Hope rises for irrigation deal
Umatilla coalition agrees to discuss more river water
By MITCH LIES
PORTLAND -- The latest effort to develop new irrigation water for Umatilla Basin farmers could provide a breakthrough in what has been a long-standing stalemate between farmers, environmentalists and other fish interests.
At a symposium on Columbia River water at the Northwest Agricultural Show Jan. 29, Craig Reeder, a Umatilla Basin farmer, said a broad coalition is prepared to sign a declaration of cooperation that could increase irrigation supplies in the basin for the first time in two decades.
The two-hour symposium included presentations by Environmental Protection Agency official Mary Lou Soscia, Paul Lumley, executive director of the Inter-Tribal Fish Commission, and consultant Ed Sheets.
The symposium was sponsored by Capital Press, Oregon Public Broadcasting and the Northwest Agricultural Show.
Reeder, chief financial officer for Hale Farms, said the coalition effort marks the first time "a really broad stakeholder base got together to talk about all the issues."
Representatives of tribes, ports, municipalities, environmental groups and water users are prepared to sign the agreement, Reeder said.
The effort -- the latest in several attempts to increase irrigation supplies in the basin -- was named an Oregon Solutions Project last year, making it a priority of Gov. John Kitzhaber. The governor convened the diverse group of stakeholders in the fall.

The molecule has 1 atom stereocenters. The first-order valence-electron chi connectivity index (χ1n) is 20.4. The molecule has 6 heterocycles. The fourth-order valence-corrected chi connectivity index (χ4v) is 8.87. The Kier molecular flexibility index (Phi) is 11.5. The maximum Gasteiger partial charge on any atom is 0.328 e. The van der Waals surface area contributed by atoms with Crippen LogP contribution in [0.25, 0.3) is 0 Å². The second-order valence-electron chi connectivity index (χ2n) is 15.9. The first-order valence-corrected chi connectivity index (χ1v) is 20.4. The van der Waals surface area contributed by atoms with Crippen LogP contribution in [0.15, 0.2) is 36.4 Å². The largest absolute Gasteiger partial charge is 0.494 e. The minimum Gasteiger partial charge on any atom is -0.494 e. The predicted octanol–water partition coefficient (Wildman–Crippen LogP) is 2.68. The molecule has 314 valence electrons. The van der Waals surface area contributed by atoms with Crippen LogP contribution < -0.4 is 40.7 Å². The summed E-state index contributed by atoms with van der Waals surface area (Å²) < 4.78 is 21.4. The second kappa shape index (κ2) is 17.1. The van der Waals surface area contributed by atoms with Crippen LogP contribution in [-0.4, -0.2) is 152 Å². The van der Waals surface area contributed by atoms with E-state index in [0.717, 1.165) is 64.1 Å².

Reeder, who is part of the coalition, said the group plans to sign the declaration in mid-February.
Included in the agreement are calls to work with other states and Canada, he said.
"We're (also) going to work with storage projects ... (implement) additional conservation measures, just to make sure that we are being as efficient as possible," he said. "And then the state is going to offer up some administrative resources."
Kitzhaber is proposing the 2013 Legislature provide funds to help move the measures forward, according to Reeder.
Reeder said the irrigators decided to take additional summer withdrawals off the table early on, which helped move discussions forward.
Environmentalists, tribes and other fish interests have long opposed additional summer water withdrawals from the Columbia River, contending that diverting water for irrigation in spring and summer months could harm endangered salmon runs.
Reeder also said he read books on salmon and tried to see the issues from the perspective of tribes and environmentalists.
"I've gained a tremendous amount of respect for the other side," Reeder said.
Lumley, a citizen of the Yakama Nation Confederated Tribe, said Reeder's approach was vital in moving negotiations forward.
"If we approach the tribes more as a partnership in this agreement and less as adversaries I think there might be a way for us to reach (consensus)," Lumley said.
"I've seen it happen in the Deschutes, the Yakama and (with) the Nez Pearce tribe," he said.
And now, possibly, the Columbia.